In contrast to parietal bone, occipital bone does not show a pattern of vascular grooving. It does have internal markings, including deep sulci ("grooves") that are much larger than vascular grooves; these are grooves for the transverse sinus and superior sagittal sinus. No such deep grooves are visible in the photographs of the Harper fragment.
(2) Additional features
Parietal bone is characterized by a relatively smooth (excluding vascular grooves) inner surface, mild curvature, and relatively uniform thickness. In contrast, occipital bone is characterized by major variations on its internal surface (i.e., many different bumps and grooves from various things), much greater curvature, and substantial variation in thickness (compare drawings of internal aspects of parietal and occipital bone in Figure 2). Simply put, occipital bone doesn't look like the fragment in Figure 1 but parietal bone does. There are numerous other reasons why the Harper fragment is parietal bone. For example, parietal foramina (vascular perforations of a type that occur only in parietal bone) visible in the photograph establish the location and orientation of the fragment. It is worth mentioning that if the Harper fragment were lower occipital bone, death would have been virtually instantaneous. The lower portion of occipital bone forms the foramen magnum (the space through which the forebrain connects to the spinal cord); for numerous reasons, it is virtually inconceivable that John Kennedy would have shown any vital signs following explosive destruction of this area.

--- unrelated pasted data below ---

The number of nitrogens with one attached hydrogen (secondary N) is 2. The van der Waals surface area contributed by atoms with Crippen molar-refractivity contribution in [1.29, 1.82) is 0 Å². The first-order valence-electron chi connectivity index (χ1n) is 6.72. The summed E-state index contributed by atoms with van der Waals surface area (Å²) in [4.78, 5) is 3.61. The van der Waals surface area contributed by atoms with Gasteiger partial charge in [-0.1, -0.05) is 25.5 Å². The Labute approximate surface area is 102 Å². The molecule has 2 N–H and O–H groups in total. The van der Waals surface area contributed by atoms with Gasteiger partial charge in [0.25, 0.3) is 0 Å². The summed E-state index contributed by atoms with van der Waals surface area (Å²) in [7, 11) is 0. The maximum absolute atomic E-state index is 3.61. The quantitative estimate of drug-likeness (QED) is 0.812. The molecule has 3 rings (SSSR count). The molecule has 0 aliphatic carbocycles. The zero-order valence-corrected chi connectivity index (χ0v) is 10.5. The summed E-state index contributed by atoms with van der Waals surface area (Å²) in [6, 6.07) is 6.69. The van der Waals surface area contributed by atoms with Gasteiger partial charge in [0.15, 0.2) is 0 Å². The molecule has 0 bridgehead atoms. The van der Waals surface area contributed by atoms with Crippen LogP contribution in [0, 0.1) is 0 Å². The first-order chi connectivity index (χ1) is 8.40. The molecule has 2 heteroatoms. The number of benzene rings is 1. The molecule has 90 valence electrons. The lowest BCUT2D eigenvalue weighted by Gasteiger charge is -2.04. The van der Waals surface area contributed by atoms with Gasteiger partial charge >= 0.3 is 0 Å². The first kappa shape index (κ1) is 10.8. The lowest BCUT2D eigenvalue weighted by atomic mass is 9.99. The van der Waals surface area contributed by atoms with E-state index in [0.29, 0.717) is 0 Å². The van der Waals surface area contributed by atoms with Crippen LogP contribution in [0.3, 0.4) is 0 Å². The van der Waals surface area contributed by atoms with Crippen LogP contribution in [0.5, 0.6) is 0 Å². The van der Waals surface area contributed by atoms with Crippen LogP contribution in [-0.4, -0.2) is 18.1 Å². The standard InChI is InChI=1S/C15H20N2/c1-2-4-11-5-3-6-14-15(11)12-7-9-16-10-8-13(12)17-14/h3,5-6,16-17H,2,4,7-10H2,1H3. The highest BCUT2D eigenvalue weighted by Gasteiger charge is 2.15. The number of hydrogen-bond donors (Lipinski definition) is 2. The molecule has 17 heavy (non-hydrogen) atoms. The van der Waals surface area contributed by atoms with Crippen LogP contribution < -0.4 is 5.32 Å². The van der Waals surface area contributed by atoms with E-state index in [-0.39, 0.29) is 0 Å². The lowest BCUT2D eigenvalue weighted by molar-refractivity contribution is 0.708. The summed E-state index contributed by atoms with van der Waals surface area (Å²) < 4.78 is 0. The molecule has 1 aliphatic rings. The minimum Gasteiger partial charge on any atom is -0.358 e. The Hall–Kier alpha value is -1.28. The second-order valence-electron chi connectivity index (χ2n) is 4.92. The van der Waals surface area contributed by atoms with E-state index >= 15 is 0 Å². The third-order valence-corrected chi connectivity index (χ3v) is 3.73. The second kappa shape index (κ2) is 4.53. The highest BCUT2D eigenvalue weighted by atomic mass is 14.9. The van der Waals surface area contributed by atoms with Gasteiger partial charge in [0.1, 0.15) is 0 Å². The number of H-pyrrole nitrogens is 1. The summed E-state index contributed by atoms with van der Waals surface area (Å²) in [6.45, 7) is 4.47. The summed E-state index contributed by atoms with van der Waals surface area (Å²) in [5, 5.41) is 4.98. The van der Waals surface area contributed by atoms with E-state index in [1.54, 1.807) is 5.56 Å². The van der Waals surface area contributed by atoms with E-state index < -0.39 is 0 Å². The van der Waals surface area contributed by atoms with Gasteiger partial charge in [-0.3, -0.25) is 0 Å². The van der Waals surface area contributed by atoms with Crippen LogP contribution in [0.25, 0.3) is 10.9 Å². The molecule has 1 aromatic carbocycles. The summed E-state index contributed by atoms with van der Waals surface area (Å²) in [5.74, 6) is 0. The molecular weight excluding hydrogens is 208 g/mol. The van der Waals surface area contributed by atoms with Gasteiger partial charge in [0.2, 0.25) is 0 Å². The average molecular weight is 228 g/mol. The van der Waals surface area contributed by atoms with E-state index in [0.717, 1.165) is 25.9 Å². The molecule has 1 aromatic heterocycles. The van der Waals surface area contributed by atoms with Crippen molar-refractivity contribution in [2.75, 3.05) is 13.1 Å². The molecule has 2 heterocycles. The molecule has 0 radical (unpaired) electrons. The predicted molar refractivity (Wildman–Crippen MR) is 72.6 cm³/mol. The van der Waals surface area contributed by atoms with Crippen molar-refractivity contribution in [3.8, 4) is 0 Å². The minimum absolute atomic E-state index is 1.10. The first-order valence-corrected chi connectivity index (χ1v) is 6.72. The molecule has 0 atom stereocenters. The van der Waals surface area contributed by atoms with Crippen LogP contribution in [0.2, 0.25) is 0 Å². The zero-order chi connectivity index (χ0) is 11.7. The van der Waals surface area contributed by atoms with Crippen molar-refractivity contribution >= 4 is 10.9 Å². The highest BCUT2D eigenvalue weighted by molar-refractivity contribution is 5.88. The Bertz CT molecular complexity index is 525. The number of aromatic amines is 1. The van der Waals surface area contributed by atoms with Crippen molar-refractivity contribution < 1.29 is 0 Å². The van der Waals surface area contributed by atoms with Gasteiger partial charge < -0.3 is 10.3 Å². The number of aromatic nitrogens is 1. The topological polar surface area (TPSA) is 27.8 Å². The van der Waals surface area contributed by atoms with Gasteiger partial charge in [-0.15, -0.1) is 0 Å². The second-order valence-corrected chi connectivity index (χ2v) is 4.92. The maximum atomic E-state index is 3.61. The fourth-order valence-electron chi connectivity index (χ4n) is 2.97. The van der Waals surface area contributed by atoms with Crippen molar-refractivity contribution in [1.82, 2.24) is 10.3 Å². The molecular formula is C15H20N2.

The information reported here establishes that the Harper fragment is parietal, not occipital bone. This fact should not be over-interpreted. The conclusion supports the authenticity of the medical evidence, but does not prove it. More importantly, the origin of the Harper fragment as parietal bone does not in any way support the conclusion that John Kennedy was struck in the head by one and only one bullet. The conclusion simply clarifies the remaining issues in evaluating the medical evidence.
The controversy over the autopsy of John Kennedy has generated many unresolved questions about the medical evidence. However, the available evidence is sufficient to determine the origin of the Harper fragment based on the anatomical features of the fragment. These anatomical features no doubt seem obscure to the general reader but they are definitive to a neuroanatomist. All of the features of the Harper fragment are consistent with it being parietal bone and inconsistent with it being occipital bone; there can be no reasonable scientific doubt that the Harper fragment is parietal bone.
The author thanks Mary Ferrell for sharing the photographs of the Harper fragment and for her tireless dedication and inspiration.